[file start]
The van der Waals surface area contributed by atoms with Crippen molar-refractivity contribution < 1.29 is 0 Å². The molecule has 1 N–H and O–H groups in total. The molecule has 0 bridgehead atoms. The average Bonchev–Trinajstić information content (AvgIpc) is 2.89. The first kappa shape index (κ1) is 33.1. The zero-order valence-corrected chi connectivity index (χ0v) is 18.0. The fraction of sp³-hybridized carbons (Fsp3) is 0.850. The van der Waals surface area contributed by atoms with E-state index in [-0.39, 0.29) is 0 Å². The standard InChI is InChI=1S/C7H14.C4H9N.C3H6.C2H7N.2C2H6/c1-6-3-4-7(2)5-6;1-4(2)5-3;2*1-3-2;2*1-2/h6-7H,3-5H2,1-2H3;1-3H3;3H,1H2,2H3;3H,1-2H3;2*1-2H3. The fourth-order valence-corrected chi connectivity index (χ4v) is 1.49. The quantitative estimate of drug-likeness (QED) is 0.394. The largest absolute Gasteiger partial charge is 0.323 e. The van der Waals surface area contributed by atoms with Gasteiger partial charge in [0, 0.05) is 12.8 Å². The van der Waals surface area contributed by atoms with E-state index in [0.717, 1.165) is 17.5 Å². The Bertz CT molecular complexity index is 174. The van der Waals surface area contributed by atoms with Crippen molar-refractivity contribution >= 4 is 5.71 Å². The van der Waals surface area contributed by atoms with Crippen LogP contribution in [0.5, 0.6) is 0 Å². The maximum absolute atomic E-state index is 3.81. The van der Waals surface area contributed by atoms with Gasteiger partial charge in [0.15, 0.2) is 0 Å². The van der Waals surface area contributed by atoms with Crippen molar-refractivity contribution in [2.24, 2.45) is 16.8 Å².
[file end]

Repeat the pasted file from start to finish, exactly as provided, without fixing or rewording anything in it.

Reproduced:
The van der Waals surface area contributed by atoms with Crippen molar-refractivity contribution < 1.29 is 0 Å². The molecule has 1 N–H and O–H groups in total. The molecule has 0 bridgehead atoms. The average Bonchev–Trinajstić information content (AvgIpc) is 2.89. The first kappa shape index (κ1) is 33.1. The zero-order valence-corrected chi connectivity index (χ0v) is 18.0. The fraction of sp³-hybridized carbons (Fsp3) is 0.850. The van der Waals surface area contributed by atoms with E-state index in [-0.39, 0.29) is 0 Å². The standard InChI is InChI=1S/C7H14.C4H9N.C3H6.C2H7N.2C2H6/c1-6-3-4-7(2)5-6;1-4(2)5-3;2*1-3-2;2*1-2/h6-7H,3-5H2,1-2H3;1-3H3;3H,1H2,2H3;3H,1-2H3;2*1-2H3. The fourth-order valence-corrected chi connectivity index (χ4v) is 1.49. The quantitative estimate of drug-likeness (QED) is 0.394. The largest absolute Gasteiger partial charge is 0.323 e. The van der Waals surface area contributed by atoms with Gasteiger partial charge in [0, 0.05) is 12.8 Å². The van der Waals surface area contributed by atoms with E-state index in [0.717, 1.165) is 17.5 Å². The Bertz CT molecular complexity index is 174. The van der Waals surface area contributed by atoms with Crippen molar-refractivity contribution >= 4 is 5.71 Å². The van der Waals surface area contributed by atoms with Crippen LogP contribution in [0.5, 0.6) is 0 Å². The maximum absolute atomic E-state index is 3.81. The van der Waals surface area contributed by atoms with Gasteiger partial charge in [0.15, 0.2) is 0 Å². The van der Waals surface area contributed by atoms with Crippen molar-refractivity contribution in [2.24, 2.45) is 16.8 Å².